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The Rules of Springtime Golf

Cell phones are out; compliments for good shots are in.

Christine Jacobs says it is Northern California’s cool and breezy climate that makes Pebble Beach her favorite place to play in the spring. The CEO of the Theragenics Corp., a $50 million company that manufactures and distributes a device used to treat prostate cancer, golfs mostly in the Atlanta area, which is where her company is based. “But the South can be really hot and sticky, even in the spring,” says the 21-handicapper, who took up the game when she graduated from college in 1971 and only recently began teeing it up again on a regular basis. “So I like to go to Pebble Beach because you often have some wind there and need to wear a sweater. I adore playing golf when I don’t feel like I am in an oven.”

The CEO also believes course conditions in the spring are better than in any other season. “Things are just coming into their full beauty,” points out Jacobs, who actually gave up the game for a while when a country club in her hometown of Columbus, Ohio, would not let her join as a senior member when she was 30 because she was a single woman. Jacobs, now 50, picked up the sport again five years later when her boss learned that she had played and thought it would be a good tool for her as a salesperson. That advice paid off, and Jacobs still manages to mesh golf and business a few times a month.

Pebble Beach is the site of her best birdie, and one sunk over business. “It was the fifth hole, a little over 150 yards for me, with my five-wood,” she recalls. It landed about three inches from the cup. My two partners had very bipolar reactions. One was the CEO of a health care company, and he thought it was fabulous. But the other guy, who was a managing director for an investment banking firm, just went, €˜Oh.’ It was like he was worried he was going to lose money on the round if I kept playing that way. I mean, it was a perfect shot, and he did not say anything else.”

The Monterey Peninsula in the spring also beckons Paul Caruso, a 10-handicapper, who is president of the First Security Bank of Helena, Mont. He is drawn to the region’s sheer preponderance of great golf courses-especially its best-kept secrets.

A Caruso favorite is Spyglass Hill, a Robert Trent Jones course that was built in the mid-1960s, offers great holes on the water and is known as one of Northern California’s toughest tracks. It’s not nearly as recognized as it should be because of its proximity to two of the region’s most famous courses-Pebble Beach and Cypress Point, says Caruso, 50, who also likes the nearby Pacific Grove Municipal Golf Links in Pacific Grove and the Bayonet Golf Course in Seaside. “The routings are so nice. Many of them start in the trees, then go to the ocean and then come back home,” says the United States Golf Association’s executive committee member, who usually makes it to Monterey twice a year.

Bobby Bowden, meanwhile, doesn’t get anywhere near California courses in the spring. But the head coach of the Florida State University Seminole football team and de facto CEO of one of history’s most successful college sports program still enjoys playing golf that time of year. “It is the only time of year I get to play,” admits Bowden, who celebrated 25 seasons at FSU in 2001. “We start to get ready for football in July, and with bowl games, we stay at it through the winter. So it isn’t until March that I start to tee it up, and I play pretty hard until it’s time for football again.”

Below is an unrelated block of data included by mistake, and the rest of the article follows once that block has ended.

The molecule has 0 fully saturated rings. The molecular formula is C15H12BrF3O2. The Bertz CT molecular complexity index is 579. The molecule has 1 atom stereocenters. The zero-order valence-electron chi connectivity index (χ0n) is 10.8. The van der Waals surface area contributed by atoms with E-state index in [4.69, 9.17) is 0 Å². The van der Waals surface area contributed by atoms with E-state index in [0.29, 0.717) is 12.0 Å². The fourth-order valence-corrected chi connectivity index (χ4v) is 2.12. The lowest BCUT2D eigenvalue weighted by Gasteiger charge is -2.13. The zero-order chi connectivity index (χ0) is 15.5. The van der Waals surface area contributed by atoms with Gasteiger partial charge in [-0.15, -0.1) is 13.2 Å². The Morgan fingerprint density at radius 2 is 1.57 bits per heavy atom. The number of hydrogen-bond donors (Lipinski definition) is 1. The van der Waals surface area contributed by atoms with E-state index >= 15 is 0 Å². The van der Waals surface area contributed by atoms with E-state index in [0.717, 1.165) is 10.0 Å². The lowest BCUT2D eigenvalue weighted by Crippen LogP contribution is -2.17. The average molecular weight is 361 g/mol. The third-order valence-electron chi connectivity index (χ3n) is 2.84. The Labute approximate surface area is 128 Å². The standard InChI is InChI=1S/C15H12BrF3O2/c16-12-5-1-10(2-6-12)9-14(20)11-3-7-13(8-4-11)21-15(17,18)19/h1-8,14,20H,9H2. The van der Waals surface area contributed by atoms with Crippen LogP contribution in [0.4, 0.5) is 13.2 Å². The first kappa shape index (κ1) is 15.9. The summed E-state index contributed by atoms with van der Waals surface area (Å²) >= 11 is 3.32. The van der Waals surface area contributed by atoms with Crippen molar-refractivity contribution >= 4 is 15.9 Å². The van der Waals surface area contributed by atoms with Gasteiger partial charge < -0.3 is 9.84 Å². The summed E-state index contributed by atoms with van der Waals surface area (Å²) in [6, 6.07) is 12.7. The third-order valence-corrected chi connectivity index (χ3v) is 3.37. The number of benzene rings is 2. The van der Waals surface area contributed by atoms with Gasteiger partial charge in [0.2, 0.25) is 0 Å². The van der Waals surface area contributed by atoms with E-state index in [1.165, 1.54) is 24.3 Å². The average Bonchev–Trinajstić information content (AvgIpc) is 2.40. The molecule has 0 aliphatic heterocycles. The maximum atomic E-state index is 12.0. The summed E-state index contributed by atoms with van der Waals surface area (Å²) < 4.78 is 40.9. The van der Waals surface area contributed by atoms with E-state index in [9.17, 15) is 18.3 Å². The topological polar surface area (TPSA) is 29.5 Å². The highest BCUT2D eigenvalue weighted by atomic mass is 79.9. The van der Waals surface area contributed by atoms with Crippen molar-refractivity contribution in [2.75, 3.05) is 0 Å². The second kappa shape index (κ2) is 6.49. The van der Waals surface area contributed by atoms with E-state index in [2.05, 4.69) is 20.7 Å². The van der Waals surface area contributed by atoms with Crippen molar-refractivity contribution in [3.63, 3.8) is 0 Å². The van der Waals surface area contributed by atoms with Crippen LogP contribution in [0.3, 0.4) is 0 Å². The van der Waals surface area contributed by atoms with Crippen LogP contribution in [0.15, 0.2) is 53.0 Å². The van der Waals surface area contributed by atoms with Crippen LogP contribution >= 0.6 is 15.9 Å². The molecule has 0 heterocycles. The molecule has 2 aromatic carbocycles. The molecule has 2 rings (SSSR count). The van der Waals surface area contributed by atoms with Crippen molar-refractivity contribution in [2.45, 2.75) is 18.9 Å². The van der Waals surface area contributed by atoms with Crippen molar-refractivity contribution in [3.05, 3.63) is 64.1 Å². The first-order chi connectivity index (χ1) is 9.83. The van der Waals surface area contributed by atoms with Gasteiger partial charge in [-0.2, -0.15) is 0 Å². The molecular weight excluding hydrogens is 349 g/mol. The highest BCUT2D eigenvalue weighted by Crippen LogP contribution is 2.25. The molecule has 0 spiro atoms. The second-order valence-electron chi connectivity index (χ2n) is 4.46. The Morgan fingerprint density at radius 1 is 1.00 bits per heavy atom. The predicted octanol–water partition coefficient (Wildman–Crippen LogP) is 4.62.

Most of the playing Bowden does is for the Florida State athletic program-which puts on approximately 25 Seminole booster dinners and golf tournaments each year, all within a 45-day span in the spring. Usually, his partners are football fans, including the occasional top executive who contributed money to play with the coach.

Bowden enjoys golf because it gets him into the fresh air and away from the phone, so nothing ticks him off more than playing with someone carrying a cell phone. “Invariably, whenever the phone rings, the person says, €˜Hey, you’re not going to believe who I am playing with.’ Then they pass the phone to me, and I have to speak to his wife or buddy. I can’t do anything about it, because they have paid good money to play with me. But I find it so irritating,” Bowden gripes.

The de facto CEO has hit the links with a wide range of golfers. “I remember one guy, a car dealer, who had donated a car to one of the tournaments for anyone who got a hole-in-one on a particular hole. He ended up being the one who got the hole-in-one. So he won his own car. We laughed about that for days.”

Bowden says it’s tough to pick a favorite course because he plays so many each spring. He likes the layout of the Florida State University golf course in Tallahassee, but when forced to choose, he picks the Don A. Hawkins Golf Course in Birmingham, Ala. “I grew up maybe eight blocks from that course, and it was where I learned to play the game after I finished college. I played it probably more than anywhere else,” says Bowden, who usually heads there when he returns to Birmingham.

The 72-year-old coach, who has an almost unparalleled record when it comes to producing winners on the field, finds his prowess on the golf course another story. “I start off the year trying very hard to break 100. Then by the end of July, I am down to the low- to mid-80s. I am getting so old that I cannot hit my drives anywhere anymore. But that doesn’t keep me from enjoying myself out on the golf course.”

But only in the spring.

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